I often times have to assign an ipv4 address to a device at work and need to know what addresses are available on a particular subnet.  On other occasions, I just need to know what hosts are up / down on a subnet.  Normally, I would use nmap on my personal laptop, but only authorized devices are allowed on my company network, and I certainly want to stay out of trouble. Plus, I have to use windows 10 at work, and I do not have admin privelages.  I wrote a simple perl script that scans a user-defined range of ip addresses using the Net::Ping module from cpan.

This is the first of a suite of network utilities that I am writing to help troubleshoot network issues in cases where I do not have nmap available.   Here is a scan of a small portion of my home network:

Perl based subnet scanner using Net::Ping
Perl based subnet scanner using Net::Ping

Here is the source code so far:


#!/usr/bin/perl -w
use Net::Ping;
use Time::HiRes qw(gettimeofday);
use Term::ANSIColor;
use 5.010;
print "ping tester\n--------------------------\n";
#print "enter ip: ";

#get address
#chomp(my $host = );
#print "host: $host\n";

#create ping object
my $p = Net::Ping->new('icmp');
#hi res time

#a single ip address
my $host;

#up / down devices
my @online_devices; 
my @offline_devices; 

#get address range from user
print "Enter IP address range: ";
chomp(my $ip_range = );
#print "range: $ip_range\n";
$ip_range =~ /(\d+\.\d+\.\d+)\.(\d+)-(\d+)/;
my $network = $1;
my $start_ip = $2;
my $end_ip = $3;
#print "start IP: $start_ip\nend IP: $end_ip\n";

#get t0 for benchmark
my $t0 = gettimeofday();

for(my $i=$start_ip;$i<=$end_ip;$i++)	{
	$host = "$network.$i";
	print "checking $host....\n";
	#list context, returns duration
	my ($ret, $dur, $ip) = $p->ping($host, 0.25);
	#format time
	$dur = sprintf("%.6f", $dur); 	
		print colored  ("$host is up  latency: $dur seconds", 'white on_green');
		print "\n";
		push @online_devices, $host;
	}#end if
		print colored ("$host down", 'white on_red');
		print "\n";
		push @offline_devices, $host;
	}#end else		
	print "-----------------------------\n";
}#end for

#kill ping object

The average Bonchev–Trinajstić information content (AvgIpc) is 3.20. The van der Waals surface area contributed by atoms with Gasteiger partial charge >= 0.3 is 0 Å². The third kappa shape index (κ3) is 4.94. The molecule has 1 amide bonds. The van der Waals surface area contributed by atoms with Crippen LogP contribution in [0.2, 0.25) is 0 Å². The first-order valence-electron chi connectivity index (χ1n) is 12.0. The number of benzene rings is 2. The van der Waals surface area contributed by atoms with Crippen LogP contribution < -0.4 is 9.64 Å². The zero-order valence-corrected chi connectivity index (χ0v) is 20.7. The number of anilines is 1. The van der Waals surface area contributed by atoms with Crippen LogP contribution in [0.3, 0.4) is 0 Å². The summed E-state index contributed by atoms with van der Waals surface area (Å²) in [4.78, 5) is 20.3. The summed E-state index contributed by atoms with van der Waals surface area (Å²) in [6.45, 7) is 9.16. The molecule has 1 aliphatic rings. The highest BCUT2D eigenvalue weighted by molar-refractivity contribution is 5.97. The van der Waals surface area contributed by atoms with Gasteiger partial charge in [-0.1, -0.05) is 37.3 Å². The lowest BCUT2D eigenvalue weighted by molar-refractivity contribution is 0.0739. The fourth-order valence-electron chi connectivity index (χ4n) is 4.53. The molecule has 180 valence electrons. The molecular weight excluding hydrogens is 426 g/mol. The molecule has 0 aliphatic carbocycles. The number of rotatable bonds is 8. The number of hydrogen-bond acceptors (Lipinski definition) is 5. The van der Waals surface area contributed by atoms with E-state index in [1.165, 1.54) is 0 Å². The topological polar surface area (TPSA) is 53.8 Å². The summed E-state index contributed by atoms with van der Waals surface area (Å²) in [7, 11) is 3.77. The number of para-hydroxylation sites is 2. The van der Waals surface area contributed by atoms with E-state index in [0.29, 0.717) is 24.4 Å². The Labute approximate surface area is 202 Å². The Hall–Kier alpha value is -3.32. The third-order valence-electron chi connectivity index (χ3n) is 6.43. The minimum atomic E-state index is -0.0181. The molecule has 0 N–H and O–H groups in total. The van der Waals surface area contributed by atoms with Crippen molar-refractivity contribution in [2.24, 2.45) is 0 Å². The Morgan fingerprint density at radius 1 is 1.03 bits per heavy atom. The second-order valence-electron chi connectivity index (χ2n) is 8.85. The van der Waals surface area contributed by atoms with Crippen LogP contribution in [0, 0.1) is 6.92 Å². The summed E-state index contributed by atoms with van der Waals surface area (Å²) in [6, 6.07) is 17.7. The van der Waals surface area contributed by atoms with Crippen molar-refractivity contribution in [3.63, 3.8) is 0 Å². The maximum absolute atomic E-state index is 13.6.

#benchmarking results
my $t1 = gettimeofday();
my $elapsed = $t1 - $t0; 
$elapsed = sprintf("%6f", $elapsed);
print "\ntime elapsed: $elapsed....\n";

#report file
open RP, ">", "report.txt" or die $!;

my $up_sz = @online_devices;
my $down_sz = @offline_devices;
print "$up_sz devices online\n$down_sz devices offline\n";

print "\nOnline devices....\n------------------------------------------------------\n";
print RP "Online devices....\n------------------------------------------------------\n";
foreach $a (@online_devices){
	say $a;
	print RP $a."\n"; 
}#end foreach

print "\n\nOffnline devices....\n------------------------------------------------------\n";
print RP "Offline devices....\n------------------------------------------------------\n";
foreach $a (@offline_devices){
	say $a;
	print RP $a."\n"; 
}#end foreach

close RP;

remake of 80’s computer toy word game

80's computer word game
80’s computer word game

Way back on Christmas of ’87, my sister got a computer toy similar to this one.  I couldn’t put it down.  It had a word game with 8, 14-segment LEDs where you had to enter letters one at a time and guess the word before your tries ran out, sort of like wheel of fortune.  I got bored on Sunday night, and wrote a command line version.

perl command line word game
perl command line word game

It requires an external file, words.txt, from which it randomly chooses a word for each round.  Above is the game play.

Here is the source:

#!/usr/bin/perl -w
use Tie::File;
use strict;

#array of all letters
my @letters = 'a' .. 'z';
my $szletters = @letters;
my @used_letters;
my $n_tries = 0;
my $wf = 0;
my $iword = '';
my $letter = '';
my @wrd;

my @words;
tie @words, 'Tie::File', "words.txt" or die $!;

my $nw = @words;
#print "nwords: $nw \n";
my $num = int(rand($nw));

my $word = $words[$num];

#print "word: $word\n";

my $lngth = length($word);

for(my $l=0; $l < $lngth; $l++){
#print '-';
$iword = $iword."-";
}#end for
print "\n";

@wrd = split //, $word;
my $lef = 0;
do {
print $iword."\n";
print "enter a letter: ";
chomp($letter = );
#print "letter: $letter\n";

#clear out iword
$iword = '';

push @used_letters, $letter;
for(my $l=0;$l<$lngth;$l++){
foreach my $v (@used_letters){
if($wrd[$l] eq $v){
$iword = $iword.$v;
$lef = 1;#set flag true
}#end if
}#end foreach

unless($lef == 1){
$iword = $iword.'-';
}#end unless
$lef = 0;
}#end for

print "used letters: @used_letters \n";

if($iword eq $word){
print "$word\n";
print "YOU WIN!!!\n";
$wf = 1;
}#end if

} while($wf ==0); perl + CGI

KJV Bible
KJV Bible